December 16, 2020 | Volume II, Issue 24
Dear Larner Community,
Our Larner College of Medicine’s mission is to educate a diverse group of dedicated physicians and biomedical scientists to serve across all disciplines of medicine and medical science; to bring hope to patients by advancing medical knowledge through research; to integrate education and research to advance the quality and accessibility of patient care; and to benefit Vermont and the world through engagement with our diverse communities. .
Beginning in Fall 2019, our faculty, staff and students embarked on an inclusive, thoughtful analysis of our mission, values, priorities, and goals, as we developed our strategic plan for the next five years. The pandemic certainly complicated this process, but also underscored the importance and value of our work.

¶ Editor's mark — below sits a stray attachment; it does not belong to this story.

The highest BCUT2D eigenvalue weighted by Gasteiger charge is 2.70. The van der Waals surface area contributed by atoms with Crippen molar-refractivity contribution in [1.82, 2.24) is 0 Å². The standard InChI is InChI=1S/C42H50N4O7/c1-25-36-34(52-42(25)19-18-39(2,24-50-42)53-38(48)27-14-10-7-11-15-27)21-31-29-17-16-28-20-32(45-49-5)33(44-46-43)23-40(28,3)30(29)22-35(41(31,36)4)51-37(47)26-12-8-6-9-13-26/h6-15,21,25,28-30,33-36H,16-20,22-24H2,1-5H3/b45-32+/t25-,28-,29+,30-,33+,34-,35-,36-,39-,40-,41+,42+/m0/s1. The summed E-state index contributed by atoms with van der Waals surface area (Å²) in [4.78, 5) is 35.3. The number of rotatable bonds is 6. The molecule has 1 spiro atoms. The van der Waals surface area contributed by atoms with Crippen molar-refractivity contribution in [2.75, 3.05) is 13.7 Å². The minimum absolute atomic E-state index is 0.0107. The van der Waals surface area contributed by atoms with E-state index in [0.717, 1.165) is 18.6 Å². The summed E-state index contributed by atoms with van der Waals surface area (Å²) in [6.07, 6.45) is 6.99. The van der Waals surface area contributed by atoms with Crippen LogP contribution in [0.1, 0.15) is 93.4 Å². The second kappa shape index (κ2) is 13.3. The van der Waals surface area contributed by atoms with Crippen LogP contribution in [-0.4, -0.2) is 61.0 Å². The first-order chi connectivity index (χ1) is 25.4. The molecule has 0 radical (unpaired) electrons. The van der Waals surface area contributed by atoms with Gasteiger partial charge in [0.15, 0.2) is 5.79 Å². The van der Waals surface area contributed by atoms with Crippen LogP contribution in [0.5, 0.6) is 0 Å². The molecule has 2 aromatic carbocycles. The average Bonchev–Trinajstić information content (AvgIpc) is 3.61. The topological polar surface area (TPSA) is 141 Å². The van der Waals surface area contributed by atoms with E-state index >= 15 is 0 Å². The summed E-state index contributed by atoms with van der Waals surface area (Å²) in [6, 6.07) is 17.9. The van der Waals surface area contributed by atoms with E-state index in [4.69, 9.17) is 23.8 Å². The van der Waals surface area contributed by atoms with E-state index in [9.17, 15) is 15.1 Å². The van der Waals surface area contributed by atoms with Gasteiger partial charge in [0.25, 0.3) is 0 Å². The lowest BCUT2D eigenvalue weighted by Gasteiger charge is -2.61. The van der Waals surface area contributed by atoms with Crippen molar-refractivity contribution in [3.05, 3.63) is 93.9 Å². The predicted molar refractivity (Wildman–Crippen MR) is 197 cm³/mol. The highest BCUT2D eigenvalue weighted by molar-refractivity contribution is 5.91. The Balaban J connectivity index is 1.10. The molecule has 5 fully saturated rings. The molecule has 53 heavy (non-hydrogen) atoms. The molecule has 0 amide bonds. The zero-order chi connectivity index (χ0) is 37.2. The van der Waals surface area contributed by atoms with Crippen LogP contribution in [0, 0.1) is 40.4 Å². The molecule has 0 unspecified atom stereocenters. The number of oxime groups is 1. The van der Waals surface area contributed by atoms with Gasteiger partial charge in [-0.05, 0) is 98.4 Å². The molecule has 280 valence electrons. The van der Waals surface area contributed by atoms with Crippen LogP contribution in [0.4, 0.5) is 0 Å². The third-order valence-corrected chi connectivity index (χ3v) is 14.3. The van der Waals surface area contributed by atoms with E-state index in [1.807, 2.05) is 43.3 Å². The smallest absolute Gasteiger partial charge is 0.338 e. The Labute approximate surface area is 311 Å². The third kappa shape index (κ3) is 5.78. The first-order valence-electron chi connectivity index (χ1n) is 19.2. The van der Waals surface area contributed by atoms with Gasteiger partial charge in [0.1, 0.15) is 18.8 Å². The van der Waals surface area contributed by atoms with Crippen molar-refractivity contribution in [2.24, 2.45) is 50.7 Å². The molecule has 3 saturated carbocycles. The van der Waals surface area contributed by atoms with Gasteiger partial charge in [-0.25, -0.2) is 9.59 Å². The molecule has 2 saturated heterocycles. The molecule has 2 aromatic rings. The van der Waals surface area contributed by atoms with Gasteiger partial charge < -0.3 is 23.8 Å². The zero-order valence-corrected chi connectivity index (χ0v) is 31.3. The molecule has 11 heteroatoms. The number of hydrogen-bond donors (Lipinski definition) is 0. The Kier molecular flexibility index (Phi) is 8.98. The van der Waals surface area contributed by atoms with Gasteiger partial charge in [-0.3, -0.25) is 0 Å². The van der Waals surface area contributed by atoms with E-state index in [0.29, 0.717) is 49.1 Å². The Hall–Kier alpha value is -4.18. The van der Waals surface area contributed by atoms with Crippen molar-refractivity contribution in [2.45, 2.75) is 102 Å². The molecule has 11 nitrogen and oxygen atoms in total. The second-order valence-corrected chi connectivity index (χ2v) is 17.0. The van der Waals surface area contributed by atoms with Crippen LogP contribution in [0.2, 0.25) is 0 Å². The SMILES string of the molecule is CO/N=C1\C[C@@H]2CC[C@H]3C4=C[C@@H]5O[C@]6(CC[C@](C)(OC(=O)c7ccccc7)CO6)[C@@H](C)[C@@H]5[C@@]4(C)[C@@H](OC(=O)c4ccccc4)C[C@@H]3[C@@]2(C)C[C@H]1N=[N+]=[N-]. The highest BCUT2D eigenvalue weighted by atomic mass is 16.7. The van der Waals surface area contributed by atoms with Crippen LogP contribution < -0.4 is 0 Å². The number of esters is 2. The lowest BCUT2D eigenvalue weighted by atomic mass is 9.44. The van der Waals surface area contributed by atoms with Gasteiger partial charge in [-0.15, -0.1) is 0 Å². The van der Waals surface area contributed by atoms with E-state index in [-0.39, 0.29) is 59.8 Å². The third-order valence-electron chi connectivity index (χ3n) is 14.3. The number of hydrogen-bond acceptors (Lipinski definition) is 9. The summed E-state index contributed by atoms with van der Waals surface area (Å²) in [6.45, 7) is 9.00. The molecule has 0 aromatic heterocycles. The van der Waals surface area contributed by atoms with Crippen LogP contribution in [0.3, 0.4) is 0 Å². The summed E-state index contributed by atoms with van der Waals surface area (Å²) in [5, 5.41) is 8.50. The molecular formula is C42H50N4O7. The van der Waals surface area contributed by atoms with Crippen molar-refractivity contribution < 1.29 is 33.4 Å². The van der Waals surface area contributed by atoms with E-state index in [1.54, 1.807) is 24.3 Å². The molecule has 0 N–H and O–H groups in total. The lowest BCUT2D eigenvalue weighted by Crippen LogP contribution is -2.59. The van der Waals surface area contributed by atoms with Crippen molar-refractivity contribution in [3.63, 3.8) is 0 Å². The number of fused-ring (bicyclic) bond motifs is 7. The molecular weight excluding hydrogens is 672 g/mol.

Now is the time to roll out Vision 2025: A Unified Strategic Plan for the Larner College of Medicine. It will only be valuable if it is woven into our culture, guiding our decisions and actions. To remind ourselves daily about how our actions impact this vision, we have condensed Vision 2025 into a succinct card format that you will see in mailboxes and countertops around the College, and which can be downloaded here. We encourage you to keep the card tucked in your white coat pocket, on your desk, or pinned to your bulletin board to serve as a reminder of who we are, the values we share, and the path we continue to take together.